"We Survived Cancer Together"
Patients: Pat and Charles Burrage
Charles and Pat Burrage, known as Poppi and Nani to their four grandchildren and Brandon, MS. community, had shared a lot in their nearly 50 years of marriage, including a birthday – August 16.
But they never expected to share simultaneous diagnoses of cancer in the spring of 2009.
“When your dad's diagnosed with cancer on April 14, and they come and tell you on April 24 that your mom's got cancer, that pretty much rocks your world,” said Jon, the Burrage's son.
But, in Pat's words, “God's got a plan,” and part of that plan was St. Dominic's and hematologist and oncologist, Dr. Guangzhi Qu.
How It All Began
Charles discovery of his leukemia began with a routine checkup from his family doctor. There were some irregularities in his blood, and he was sent to get a bone marrow test. Charles found himself in the office of Dr. Qu, whom Pat had visited before for her anemia. Dr. Qu told him the grim news: he had two months to live without treatment.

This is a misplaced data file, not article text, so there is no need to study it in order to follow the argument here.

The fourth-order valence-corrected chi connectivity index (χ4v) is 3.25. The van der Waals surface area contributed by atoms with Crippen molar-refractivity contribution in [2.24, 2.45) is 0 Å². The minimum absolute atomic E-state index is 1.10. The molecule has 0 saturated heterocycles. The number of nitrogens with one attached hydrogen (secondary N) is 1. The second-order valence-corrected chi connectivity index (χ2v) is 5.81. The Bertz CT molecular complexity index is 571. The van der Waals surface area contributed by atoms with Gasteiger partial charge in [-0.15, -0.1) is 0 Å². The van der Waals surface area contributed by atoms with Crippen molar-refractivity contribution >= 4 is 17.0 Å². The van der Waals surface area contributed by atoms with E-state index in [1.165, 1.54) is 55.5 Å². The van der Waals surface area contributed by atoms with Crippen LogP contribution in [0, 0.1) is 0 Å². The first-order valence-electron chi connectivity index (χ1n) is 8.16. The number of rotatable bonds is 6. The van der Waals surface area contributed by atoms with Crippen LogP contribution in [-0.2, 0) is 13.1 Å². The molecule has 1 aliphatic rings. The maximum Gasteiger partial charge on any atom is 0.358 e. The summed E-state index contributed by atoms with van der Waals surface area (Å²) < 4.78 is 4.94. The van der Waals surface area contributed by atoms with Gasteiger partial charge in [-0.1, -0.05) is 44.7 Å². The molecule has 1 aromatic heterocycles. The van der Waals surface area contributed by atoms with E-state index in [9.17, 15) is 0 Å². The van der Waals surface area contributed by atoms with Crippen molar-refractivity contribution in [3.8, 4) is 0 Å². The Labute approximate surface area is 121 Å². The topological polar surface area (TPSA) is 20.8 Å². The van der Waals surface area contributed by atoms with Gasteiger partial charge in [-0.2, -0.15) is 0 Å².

Barbara Sanders, the Burrage's daughter, said she received the devastating news while working at her monogramming store in Ridgeland. “I bawled for an hour when I heard,” she said. “Fortunately, no customers came in.”
“They told us we could go to Houston (to MD Anderson), but why do you want to be away from home when you're that sick?,” Pat said.
The family decided to stay at St. Dominic's and begin treatment immediately. They are glad they did.
Soon after Charles' diagnosis, Charles, Pat and Barbara found themselves back in Dr. Qu's office with more bad news. Pat had been feeling tired and visited Dr. Qu for blood work. After performing a sonogram, he discovered she had a cancerous ovarian tumor.
Barbara recalled Dr. Qu breaking the news to the family: “This is very bad and doesn't ever happen – two parents being diagnosed within a week or two. You have a large ovarian tumor, and you'll have to have surgery immediately, and you'll have chemo.”
Pat's response was: “Let's get started.”
Barbara recalls the family was “shell-shocked” and remembers the phone call to her brother Jon, who was out shopping.
“Are you sitting down?” she asked.
“Do I need to be?” Jon asked.
“Yeah, you do,” she said.